Mortgages & Re-Mortgages...
Helping you build your future
Helping you build your future
We don’t expect you to know what deal is best for you, that’s our job. Working with you and understanding your circumstances and needs we ensure we recommend the best mortgage to suit you.
A mortgage is a loan from a bank, building society or lender that lets you buy a property, either to live in, rent out or use as a second home. You then pay back the amount you have borrowed plus interest over an agreed period of time often around 25 years, although you can take them out over longer or shorter terms. The mortgage is secured against your property until you have paid it off in full.
You’ll usually need to put down a deposit for at least 5% of the property value, and a mortgage allows you to borrow the rest from a lender.
There are two main mortgages
Whether you are taking out a new mortgage, or considering changing your mortgage repayment type, it’s important to understand the differences between interest-only mortgages and repayment (capital and interest) mortgages, in terms of both how they work, and how much you’ll have to pay each month.
Interest-only mortgages have the advantage of lower monthly payments, but that’s because your payment only covers the interest being charged on the amount borrowed. The actual mortgage balance, or capital, doesn’t reduce over the mortgage term, but is repaid in full at the end or by lump sum reductions throughout, usually by means of a repayment vehicle such as an endowment policy, ISA or other investment plan. Lenders are not as keen on interest only mortgages recently and therefore the criteria is generally that you will need more than 40% deposit or equity in the property to gain one. That said lenders change their products pretty often, so it always best to check with us as the what is available and at what terms.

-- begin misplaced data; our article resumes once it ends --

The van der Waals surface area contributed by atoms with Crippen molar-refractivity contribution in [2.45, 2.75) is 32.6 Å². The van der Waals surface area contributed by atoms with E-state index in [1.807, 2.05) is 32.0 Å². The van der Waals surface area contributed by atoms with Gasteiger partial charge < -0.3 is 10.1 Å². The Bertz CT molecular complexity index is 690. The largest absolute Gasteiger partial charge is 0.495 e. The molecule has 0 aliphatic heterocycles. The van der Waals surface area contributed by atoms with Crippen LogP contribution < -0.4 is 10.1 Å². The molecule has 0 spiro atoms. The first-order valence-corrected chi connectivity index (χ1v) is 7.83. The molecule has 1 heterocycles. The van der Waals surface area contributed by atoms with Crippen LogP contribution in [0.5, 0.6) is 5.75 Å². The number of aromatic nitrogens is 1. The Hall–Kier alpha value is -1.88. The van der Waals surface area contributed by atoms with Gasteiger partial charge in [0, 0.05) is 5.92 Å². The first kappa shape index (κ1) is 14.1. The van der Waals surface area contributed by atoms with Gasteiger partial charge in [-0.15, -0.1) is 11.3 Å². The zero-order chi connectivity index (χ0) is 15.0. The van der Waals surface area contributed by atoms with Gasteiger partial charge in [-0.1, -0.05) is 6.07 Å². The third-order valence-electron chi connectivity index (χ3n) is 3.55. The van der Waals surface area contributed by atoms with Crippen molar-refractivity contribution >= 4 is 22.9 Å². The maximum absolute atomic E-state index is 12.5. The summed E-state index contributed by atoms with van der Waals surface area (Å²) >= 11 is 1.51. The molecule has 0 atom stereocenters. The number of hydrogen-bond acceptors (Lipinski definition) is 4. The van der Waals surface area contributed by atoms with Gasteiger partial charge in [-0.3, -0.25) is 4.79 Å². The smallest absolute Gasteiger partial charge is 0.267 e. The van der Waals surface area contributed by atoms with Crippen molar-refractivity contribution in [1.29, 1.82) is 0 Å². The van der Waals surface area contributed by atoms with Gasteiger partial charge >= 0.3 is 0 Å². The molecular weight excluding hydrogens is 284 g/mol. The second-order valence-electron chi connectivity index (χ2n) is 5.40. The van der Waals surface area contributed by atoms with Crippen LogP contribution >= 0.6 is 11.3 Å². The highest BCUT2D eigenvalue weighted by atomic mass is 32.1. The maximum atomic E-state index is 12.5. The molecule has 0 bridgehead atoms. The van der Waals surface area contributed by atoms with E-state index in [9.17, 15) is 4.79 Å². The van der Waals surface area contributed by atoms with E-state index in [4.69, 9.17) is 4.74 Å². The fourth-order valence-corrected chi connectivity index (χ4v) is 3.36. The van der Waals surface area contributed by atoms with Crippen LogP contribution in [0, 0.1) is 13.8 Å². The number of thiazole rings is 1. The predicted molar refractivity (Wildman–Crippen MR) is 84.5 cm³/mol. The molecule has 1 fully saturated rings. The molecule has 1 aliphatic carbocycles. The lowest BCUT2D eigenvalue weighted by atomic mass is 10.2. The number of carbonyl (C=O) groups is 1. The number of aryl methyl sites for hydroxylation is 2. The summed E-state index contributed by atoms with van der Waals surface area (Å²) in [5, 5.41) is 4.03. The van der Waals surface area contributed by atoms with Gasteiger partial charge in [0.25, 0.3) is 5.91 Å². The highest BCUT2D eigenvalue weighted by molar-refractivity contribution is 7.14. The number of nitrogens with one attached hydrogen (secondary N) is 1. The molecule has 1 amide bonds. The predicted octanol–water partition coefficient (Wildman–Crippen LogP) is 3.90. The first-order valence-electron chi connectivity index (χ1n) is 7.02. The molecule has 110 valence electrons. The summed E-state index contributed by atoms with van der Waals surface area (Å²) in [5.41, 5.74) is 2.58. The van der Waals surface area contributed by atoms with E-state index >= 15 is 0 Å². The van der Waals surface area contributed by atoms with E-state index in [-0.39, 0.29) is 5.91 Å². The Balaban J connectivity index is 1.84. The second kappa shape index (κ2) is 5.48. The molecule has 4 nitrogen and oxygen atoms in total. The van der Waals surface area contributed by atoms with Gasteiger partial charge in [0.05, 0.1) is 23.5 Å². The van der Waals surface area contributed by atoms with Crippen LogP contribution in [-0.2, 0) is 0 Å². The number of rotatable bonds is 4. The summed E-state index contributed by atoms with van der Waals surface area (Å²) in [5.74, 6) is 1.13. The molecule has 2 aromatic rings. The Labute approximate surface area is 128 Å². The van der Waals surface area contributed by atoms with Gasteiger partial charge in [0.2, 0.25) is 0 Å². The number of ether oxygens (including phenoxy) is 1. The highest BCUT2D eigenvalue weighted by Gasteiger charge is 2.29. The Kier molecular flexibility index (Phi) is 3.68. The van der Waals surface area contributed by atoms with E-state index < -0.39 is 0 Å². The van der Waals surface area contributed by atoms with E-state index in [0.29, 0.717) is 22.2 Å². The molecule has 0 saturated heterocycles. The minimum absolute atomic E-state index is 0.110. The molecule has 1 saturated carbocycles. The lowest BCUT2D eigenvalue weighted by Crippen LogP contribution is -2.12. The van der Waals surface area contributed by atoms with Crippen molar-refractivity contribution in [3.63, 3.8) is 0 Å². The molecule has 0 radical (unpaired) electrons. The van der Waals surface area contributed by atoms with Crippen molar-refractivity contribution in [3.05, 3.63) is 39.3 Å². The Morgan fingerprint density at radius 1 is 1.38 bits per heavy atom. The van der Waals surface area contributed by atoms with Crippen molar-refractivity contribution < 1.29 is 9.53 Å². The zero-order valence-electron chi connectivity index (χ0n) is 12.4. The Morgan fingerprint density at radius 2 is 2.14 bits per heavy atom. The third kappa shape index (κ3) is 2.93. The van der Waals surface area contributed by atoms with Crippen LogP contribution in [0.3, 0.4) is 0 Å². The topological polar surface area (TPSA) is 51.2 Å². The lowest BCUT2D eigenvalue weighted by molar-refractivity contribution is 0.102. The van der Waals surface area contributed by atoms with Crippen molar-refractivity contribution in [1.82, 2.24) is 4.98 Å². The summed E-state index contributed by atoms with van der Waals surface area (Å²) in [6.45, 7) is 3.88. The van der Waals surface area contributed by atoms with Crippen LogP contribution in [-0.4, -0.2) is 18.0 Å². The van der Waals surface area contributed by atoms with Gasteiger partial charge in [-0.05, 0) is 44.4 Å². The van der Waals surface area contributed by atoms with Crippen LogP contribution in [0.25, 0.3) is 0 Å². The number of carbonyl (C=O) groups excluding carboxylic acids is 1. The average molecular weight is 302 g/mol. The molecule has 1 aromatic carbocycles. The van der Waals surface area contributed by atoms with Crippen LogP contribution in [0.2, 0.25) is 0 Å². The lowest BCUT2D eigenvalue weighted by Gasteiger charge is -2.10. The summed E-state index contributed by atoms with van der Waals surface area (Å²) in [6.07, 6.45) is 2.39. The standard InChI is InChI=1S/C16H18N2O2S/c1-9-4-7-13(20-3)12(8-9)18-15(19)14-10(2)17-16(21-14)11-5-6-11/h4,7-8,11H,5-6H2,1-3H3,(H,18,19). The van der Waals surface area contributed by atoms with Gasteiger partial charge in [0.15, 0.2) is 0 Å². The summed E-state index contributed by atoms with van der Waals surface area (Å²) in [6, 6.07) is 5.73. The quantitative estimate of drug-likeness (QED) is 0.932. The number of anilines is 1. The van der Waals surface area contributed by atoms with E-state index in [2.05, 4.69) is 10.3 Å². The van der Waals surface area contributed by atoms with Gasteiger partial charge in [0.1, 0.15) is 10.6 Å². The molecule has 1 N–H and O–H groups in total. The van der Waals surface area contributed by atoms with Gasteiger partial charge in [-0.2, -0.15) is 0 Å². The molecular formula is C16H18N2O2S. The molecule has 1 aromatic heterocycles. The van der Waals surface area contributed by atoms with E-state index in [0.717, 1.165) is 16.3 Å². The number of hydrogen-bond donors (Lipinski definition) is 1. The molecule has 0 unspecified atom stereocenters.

A repayment mortgage has a higher monthly payment than an equivalent interest-only mortgage, and that’s because each month a portion of the debt is being paid off, so by the end of the agreed mortgage term the balance has been reduced to zero. Because the mortgage capital is always reducing, this also means that you will typically pay less total interest over the overall mortgage term in comparison to an interest-only mortgage.
Mortgage interest rates vary with market conditions – at any given time there might be hundreds of different mortgage products on the market – and can also depend on factors such as the amount of deposit you’re able to put down, and your credit score.
If you want to see how much you can potentially borrow check out our mortgage calculator here
Below are some of the mortgage deals available of the market
Independent of the Bank of England Base Rate, enders set their own interest rate. Your payments can go up as well as down and are dependent on any changes in interest rates. An SVR is generally the lenders rate you will be moved on to, when an introductory fixed rate, tracker or discounted deal has completed.
A fixed rate mortgage has an interest rate which stays the same for a set period of time, generally 2, 3 or 5 or even 10 years Fixed rates provide you with peace of mind, as you know exactly what your monthly payments will be for the fixed term of the mortgage.
There is no fluctuation of interest rates for the fixed term and at the end of the period the fixed rate reverts to the lender’s standard variable rate (SVR). However, you can do a product transfer to another fixed rate and we will always advise you near to your end date to discuss what is available to you.
A discounted rate allows you to benefit from a reduction in the lender’s SVR. If this increases or decreases, the discounted rate does too. While different periods are available, either two, three or five years, usually the shorter the discounted period, the larger the discount for you.
A flexible mortgage as the name suggests, gives you flexibility around your payments. It allows you to overpay, underpay or even take a ‘payment holiday’. This provides you with the opportunity to pay your mortgage off early and save money on interest. However, because of this ability, flexible rate mortgages are usually more expensive than conventional ones. The different features for these types of mortgages also tend to differ, according to the lender chosen.